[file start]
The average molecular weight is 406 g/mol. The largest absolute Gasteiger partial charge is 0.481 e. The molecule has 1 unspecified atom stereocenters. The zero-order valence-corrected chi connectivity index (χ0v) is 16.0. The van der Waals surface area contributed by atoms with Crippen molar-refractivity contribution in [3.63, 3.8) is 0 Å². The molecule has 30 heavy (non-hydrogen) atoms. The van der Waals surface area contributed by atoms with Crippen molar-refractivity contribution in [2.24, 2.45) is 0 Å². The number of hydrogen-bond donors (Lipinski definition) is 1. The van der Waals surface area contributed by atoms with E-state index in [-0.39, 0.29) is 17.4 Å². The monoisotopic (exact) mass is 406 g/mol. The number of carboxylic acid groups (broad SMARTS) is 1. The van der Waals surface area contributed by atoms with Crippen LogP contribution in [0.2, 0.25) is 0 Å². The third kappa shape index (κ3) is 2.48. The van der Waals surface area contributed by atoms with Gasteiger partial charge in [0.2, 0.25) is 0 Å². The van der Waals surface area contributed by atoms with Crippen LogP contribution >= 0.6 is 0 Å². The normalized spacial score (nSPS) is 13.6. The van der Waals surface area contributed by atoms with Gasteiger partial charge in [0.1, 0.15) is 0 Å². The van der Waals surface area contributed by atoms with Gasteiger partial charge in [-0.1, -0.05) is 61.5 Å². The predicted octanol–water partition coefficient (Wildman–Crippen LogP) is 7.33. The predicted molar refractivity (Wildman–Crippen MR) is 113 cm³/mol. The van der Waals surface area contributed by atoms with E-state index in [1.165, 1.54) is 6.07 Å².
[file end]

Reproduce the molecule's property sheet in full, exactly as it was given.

The average molecular weight is 406 g/mol. The largest absolute Gasteiger partial charge is 0.481 e. The molecule has 1 unspecified atom stereocenters. The zero-order valence-corrected chi connectivity index (χ0v) is 16.0. The van der Waals surface area contributed by atoms with Crippen molar-refractivity contribution in [3.63, 3.8) is 0 Å². The molecule has 30 heavy (non-hydrogen) atoms. The van der Waals surface area contributed by atoms with Crippen molar-refractivity contribution in [2.24, 2.45) is 0 Å². The number of hydrogen-bond donors (Lipinski definition) is 1. The van der Waals surface area contributed by atoms with E-state index in [-0.39, 0.29) is 17.4 Å². The monoisotopic (exact) mass is 406 g/mol. The number of carboxylic acid groups (broad SMARTS) is 1. The van der Waals surface area contributed by atoms with Crippen LogP contribution in [0.2, 0.25) is 0 Å². The third kappa shape index (κ3) is 2.48. The van der Waals surface area contributed by atoms with Gasteiger partial charge in [0.2, 0.25) is 0 Å². The van der Waals surface area contributed by atoms with Crippen LogP contribution >= 0.6 is 0 Å². The normalized spacial score (nSPS) is 13.6. The van der Waals surface area contributed by atoms with Gasteiger partial charge in [0.1, 0.15) is 0 Å². The van der Waals surface area contributed by atoms with Gasteiger partial charge in [-0.1, -0.05) is 61.5 Å². The predicted octanol–water partition coefficient (Wildman–Crippen LogP) is 7.33. The predicted molar refractivity (Wildman–Crippen MR) is 113 cm³/mol. The van der Waals surface area contributed by atoms with E-state index in [1.165, 1.54) is 6.07 Å².